Never forget: Neo-Nazis, the KKK, and other racial supremacist groups cling to “racial pride” and advocate death towards others because they’re jealous of them.

As proof? Racial supremacist claim to have ownership over the achievements of other people in history based on the tenuous connection that they were born with the same skin pigmentation as those who achieved great things. The root of that belief is jealousy towards others, because they have no achievements of their own to celebrate. That’s precisely why they find tenuous connections to claim superiority over marginalized groups.

Long story short: They’re pathetic. They’re hatred is unjustified and I don’t find it compelling that we need to appeal to their humanness when it means putting the lives of marginalized groups in danger. Sorry, but no. Their hurt feelings don’t justify advocating for massacring others.

I’m letting my dissent be known through mockery and satire. They’re not worthy of respect.

I know I’ve said some vicious, arguably hateful things about religion, but I want to make it clear that this ebook is about mocking neo-Nazis and bad beliefs in general.

Be that as it may, I obviously would never advocate, wish for, or desire the deaths of people of another religion or racial group, ever. When I criticize theology, I will admit that I despise those theologies for what I perceive to be justifications for human rights violations, but I’d never advocate for the deaths of innocent people or their marginalization. I can’t promise that I won’t make vicious criticisms of religious violence or religious theology itself, but I’d obviously never advocate for mass murder or that people shouldn’t have a right to their religious beliefs. I do think that I have a right to criticize, even harshly criticize, when I see human rights abuses justified by theology, especially in the real world context. But I would never advocate mass death and I’m sure that neither would the majority of the US. The statistics of that are on our side.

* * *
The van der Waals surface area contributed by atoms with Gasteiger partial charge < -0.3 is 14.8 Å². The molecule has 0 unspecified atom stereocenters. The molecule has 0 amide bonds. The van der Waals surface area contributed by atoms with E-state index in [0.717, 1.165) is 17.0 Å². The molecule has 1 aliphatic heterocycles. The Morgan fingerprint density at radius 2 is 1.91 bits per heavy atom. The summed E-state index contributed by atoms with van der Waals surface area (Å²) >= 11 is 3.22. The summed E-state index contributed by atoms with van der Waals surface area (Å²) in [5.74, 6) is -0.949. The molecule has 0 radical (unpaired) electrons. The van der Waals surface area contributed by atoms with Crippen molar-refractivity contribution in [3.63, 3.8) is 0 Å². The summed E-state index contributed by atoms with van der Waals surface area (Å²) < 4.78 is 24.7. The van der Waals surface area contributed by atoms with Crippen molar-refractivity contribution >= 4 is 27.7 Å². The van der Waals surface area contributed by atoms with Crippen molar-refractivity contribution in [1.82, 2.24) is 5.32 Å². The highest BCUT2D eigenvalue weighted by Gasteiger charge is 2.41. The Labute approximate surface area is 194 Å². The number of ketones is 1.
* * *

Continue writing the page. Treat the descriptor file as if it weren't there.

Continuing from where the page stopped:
If you, like me, wish to mock the Neo-Nazi movement, then please consider reading my ebook.

When life gives you uncertainty…

So, I’ve had quite the challenging couple of months.

I managed to get a new, well-paying job, then upon finishing job training and exiting out of work after the first week, I was struck by an oncoming, speeding vehicle. The crash could have killed me since he hit the driver side door and my car careened all the way into a parking lot where it crashed into a parked car. Since then, I’ve been undergoing physical therapy and had to deal with severe pain in my neck, back, knee, and my left elbow.